*No, shutting down isn’t an option.
Auden Schendler, Vice President of Sustainability at Aspen Skiing Company and a board member of Protect Our Winters wants to hear answers to that question from Climate Progress readers.
He acknowledges that skiing has “limited redeeming value from a sustainability perspective.”
I would add that unless the world acts to reverse emissions trends very rapidly and sharply through efficiency, conservation, and clean energy, much of the U.S. skiing industry is likely to be rapidly collapsing by sometime in the 2030s, if not sooner. Peak oil (making air travel expensive) together with a shrinking season will seriously undermine profitability.
The latest science says that we are losing our snow mass — and the primary cause is human emissions (see “USGS: Global Warming Drives Rockies Snowpack Loss Unrivaled in 800 Years, Threatens Western Water Supply“).
And no, one snowy winter doesn’t change that, as USGS scientist and co-author Julio Betancourt explained, “The La Niña episode this year is an example with lots of snow in the north while severe drought afflicts the south. But, in the north, this year’s gains are only a small blip on a century-long snowpack decline.”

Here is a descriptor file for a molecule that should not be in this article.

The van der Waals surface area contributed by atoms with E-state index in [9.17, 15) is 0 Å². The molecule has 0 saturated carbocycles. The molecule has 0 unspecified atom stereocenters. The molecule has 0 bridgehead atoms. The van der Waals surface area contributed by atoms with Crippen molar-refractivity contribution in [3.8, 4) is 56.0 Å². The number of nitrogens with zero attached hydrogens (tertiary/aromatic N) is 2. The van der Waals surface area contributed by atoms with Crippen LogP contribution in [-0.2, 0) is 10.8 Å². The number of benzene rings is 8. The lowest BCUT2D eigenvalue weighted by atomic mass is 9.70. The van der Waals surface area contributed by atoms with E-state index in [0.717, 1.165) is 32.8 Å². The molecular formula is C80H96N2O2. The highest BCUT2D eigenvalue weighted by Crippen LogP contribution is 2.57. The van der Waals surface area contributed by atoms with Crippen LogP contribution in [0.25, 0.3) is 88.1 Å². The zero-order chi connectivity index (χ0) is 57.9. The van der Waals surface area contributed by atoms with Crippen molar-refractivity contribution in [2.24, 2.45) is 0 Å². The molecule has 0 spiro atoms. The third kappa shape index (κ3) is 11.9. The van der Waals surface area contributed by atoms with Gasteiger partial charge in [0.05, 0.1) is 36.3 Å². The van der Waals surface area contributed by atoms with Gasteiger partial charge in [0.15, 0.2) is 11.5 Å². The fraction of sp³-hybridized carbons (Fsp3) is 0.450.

The lead author, USGS scientist Gregory Pederson, explained, “What we have seen in the last few decades may signal a fundamental shift from precipitation to temperature as the dominant influence on western snowpack.
What’s particularly worrisome is that we’ve seen these dramatic and harmful changes already — and we’ve only warmed about a degree Fahrenheit in the past half century. We are on track to warm ten times times that this century. At the same time, the Southwest is drying out.
I’ve been told that losing just another few weeks from the ski season would make many if not most resorts unprofitable.
So, what should a ski company that cares about sustainability be doing — in its last few decades of profitability?